Group leader: Judit Éva KURUCZ

Email: kurucz.eva[at]brc.hu

Group website:

http://www.brc.hu/gen_immunology.php

Group members

Name

Title

 

 

István ANDÓ

Professor Emeritus

publications

CV

Judit Éva KURUCZ

Scientific adviser

publications

CV

Gyöngyi Ilona CINEGE

Senior research associate

publications

CV

Lilla Brigitta MAGYAR

Ph.D. student

publications

CV

Olga KOVALCSIK

Scientific administrator

 

 

Kevin DÓSA

Undergraduate student

 

 

Viktória VARGA

Undergraduate student

 

 

Research                                  

The cell mediated immunity of Drosophila

We are interested in understanding fundamental processes in innate immunity. We focus on the mechanisms governing the development and effector functions of the Drosophila innate immune system, but we use human cells and other organisms too, when it is applicable.  Like humans, the Drosophila has a sophisticated immune defense with humoral and cellular elements, and homologs with human genes are also implicated. The detailed molecular mechanisms of the humoral response are now well understood. In contrast, much less is known about the cellular part of the immune response in Drosophila, which involves recognition, activation, mobilization, proliferation, killing of parasites, and phagocytosis. Our laboratory is using a wide range of technology, including genetic screens, tools of immunology, molecular biology, molecular genetics, functional genomics, mass spectrometry, immuno-electron microscopy and live imaging to reveal novel key factors involved in recognition and elimination of foreign substances, as microbes and parasitoids.

The defense against parasites is under strong evolutionary pressure and we believe that a comparative study of immunity is informative about the basic principles involved. For such studies, we exploit the wealth of data of Drosophilidae, including the genomes of several Drosophila species. We further investigate the regulation of the plasticity and independence of hemocyte lineages (Fig.1) as demonstrated by the conversion of phagocytic plasmatocytes to non-phagocytic cells capable of encapsulating parasitic wasp eggs.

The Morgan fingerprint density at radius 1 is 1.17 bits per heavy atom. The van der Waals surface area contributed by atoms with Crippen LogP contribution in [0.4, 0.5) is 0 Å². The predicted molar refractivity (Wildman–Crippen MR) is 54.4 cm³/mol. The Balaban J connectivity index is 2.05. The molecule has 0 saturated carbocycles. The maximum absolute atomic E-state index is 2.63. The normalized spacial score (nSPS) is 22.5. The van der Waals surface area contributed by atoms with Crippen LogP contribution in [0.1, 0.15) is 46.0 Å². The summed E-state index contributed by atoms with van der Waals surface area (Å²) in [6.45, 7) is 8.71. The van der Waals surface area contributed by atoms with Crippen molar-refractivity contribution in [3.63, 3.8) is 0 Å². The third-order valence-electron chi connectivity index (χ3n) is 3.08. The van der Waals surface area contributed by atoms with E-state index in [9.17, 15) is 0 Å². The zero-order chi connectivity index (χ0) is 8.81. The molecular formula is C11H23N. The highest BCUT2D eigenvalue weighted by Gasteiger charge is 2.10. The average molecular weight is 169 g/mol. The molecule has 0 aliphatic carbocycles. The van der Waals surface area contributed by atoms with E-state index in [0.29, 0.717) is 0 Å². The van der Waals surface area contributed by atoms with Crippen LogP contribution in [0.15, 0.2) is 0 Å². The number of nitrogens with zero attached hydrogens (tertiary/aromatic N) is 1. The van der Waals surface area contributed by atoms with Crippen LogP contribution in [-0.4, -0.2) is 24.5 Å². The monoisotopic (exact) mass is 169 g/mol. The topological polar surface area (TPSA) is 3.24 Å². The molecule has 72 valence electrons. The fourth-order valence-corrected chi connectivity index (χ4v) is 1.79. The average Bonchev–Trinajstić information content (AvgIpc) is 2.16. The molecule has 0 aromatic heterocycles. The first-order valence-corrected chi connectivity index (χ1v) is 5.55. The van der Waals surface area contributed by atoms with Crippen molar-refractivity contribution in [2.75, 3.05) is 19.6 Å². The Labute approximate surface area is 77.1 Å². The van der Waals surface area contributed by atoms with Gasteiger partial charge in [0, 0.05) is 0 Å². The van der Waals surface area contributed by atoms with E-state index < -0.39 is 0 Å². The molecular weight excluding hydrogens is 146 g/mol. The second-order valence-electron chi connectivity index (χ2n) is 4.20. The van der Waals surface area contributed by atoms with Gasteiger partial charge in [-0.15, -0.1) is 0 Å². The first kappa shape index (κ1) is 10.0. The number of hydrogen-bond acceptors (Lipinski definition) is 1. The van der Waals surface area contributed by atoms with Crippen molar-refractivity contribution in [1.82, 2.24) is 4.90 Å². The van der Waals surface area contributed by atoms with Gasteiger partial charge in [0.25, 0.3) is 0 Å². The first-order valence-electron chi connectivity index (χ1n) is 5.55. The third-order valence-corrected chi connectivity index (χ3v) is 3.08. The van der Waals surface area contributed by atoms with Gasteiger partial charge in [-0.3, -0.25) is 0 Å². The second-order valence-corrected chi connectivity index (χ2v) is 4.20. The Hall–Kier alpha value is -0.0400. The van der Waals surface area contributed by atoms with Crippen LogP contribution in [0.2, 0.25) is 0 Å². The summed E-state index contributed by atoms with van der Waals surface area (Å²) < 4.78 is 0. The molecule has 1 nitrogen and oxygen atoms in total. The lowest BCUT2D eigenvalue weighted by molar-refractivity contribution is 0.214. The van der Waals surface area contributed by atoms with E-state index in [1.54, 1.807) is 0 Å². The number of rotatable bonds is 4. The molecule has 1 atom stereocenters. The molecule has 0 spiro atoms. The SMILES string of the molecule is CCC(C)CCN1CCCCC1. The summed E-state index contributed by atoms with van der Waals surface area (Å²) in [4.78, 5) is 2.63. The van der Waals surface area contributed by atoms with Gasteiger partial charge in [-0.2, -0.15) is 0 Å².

Fig. 1 Plasticity and trans-differentiation of Drosophila hemocytes. Márkus et al., J Innate Immunity, DOI: 10.1159/000369618

 

We have identified a novel cell type, named the Multinucleated Giant Hemocyte (MGH) in several species of the ananassae subgroup of Drosophilidae (Fig.2) and in the invasive species, Zaprionus indianus. These species have a unique, highly effective defense mechanism with the involvement of MGHs to neutralize parasites. We are analyzing the defense strategies used by these species and the role of two-step genome amplification in the development of MGHs and in the effective immune response. We have generated immunological markers for all cell types in D. ananassae, D. bipectinata and Z. indianus to follow the track of the differentiation lineages. On the basis of homologies in the regulatory regions, we have generated transgenic lines in D. ananassae and we are building a genetic system to use them in combination with the immunological markers, as we did in D. melanogaster.  In these studies we are also using the transcriptome databases generated by us in D. ananassae and Z. indianus and carry out a comparative analysis using the databases of D. melanogaster and other species, when it is applicable.

Fig.2 Encapsulation of the parasitoid larva by D. ananassae MGHs (Róbert Márkus)

 

Interactions of insect hosts with opportunistic pathogens

Our laboratory is studying the interaction between Drosophila and opportunistic pathogen fungi to reveal the virulence factors and the defense against infection. Here we use a collection of mutant Drosophila stocks and genome-edited fungi using septic injury assay and phagocytosis (Fig. 3). We believe that the fundamental knowledge generated by studying this type of interaction will have general biological relevance.

We also have an interest in the functional heterogeneity of the cellular elements of the honey bee (Apis mellifera) immune system and in the molecular mechanisms involved in the recognition of entomopathogenic microbes. So far we identified cell-type specific molecules for hemocyte subpopulations which could be used as reference markers for functional hemocyte subsets.

Fig. 3. Septic injury assay and phagocytosis of opportunistic fungi